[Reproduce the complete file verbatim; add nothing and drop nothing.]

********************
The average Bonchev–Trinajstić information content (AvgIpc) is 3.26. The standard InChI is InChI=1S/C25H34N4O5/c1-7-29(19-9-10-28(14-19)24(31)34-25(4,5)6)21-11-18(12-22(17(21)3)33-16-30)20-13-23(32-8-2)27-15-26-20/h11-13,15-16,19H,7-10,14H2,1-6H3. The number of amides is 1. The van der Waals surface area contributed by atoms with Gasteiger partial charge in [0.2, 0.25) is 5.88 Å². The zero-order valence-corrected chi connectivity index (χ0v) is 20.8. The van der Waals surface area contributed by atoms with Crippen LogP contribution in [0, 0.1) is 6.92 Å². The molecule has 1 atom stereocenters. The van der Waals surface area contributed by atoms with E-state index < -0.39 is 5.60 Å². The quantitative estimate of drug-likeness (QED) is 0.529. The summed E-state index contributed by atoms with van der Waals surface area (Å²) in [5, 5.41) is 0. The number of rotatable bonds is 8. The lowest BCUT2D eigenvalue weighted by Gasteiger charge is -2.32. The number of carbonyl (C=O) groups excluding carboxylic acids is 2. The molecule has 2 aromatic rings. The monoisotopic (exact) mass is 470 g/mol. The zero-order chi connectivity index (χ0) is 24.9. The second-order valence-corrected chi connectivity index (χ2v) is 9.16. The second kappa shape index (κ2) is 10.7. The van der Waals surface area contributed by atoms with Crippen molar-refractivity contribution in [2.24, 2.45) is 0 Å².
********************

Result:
The average Bonchev–Trinajstić information content (AvgIpc) is 3.26. The standard InChI is InChI=1S/C25H34N4O5/c1-7-29(19-9-10-28(14-19)24(31)34-25(4,5)6)21-11-18(12-22(17(21)3)33-16-30)20-13-23(32-8-2)27-15-26-20/h11-13,15-16,19H,7-10,14H2,1-6H3. The number of amides is 1. The van der Waals surface area contributed by atoms with Gasteiger partial charge in [0.2, 0.25) is 5.88 Å². The zero-order valence-corrected chi connectivity index (χ0v) is 20.8. The van der Waals surface area contributed by atoms with Crippen LogP contribution in [0, 0.1) is 6.92 Å². The molecule has 1 atom stereocenters. The van der Waals surface area contributed by atoms with E-state index < -0.39 is 5.60 Å². The quantitative estimate of drug-likeness (QED) is 0.529. The summed E-state index contributed by atoms with van der Waals surface area (Å²) in [5, 5.41) is 0. The number of rotatable bonds is 8. The lowest BCUT2D eigenvalue weighted by Gasteiger charge is -2.32. The number of carbonyl (C=O) groups excluding carboxylic acids is 2. The molecule has 2 aromatic rings. The monoisotopic (exact) mass is 470 g/mol. The zero-order chi connectivity index (χ0) is 24.9. The second-order valence-corrected chi connectivity index (χ2v) is 9.16. The second kappa shape index (κ2) is 10.7. The van der Waals surface area contributed by atoms with Crippen molar-refractivity contribution in [2.24, 2.45) is 0 Å².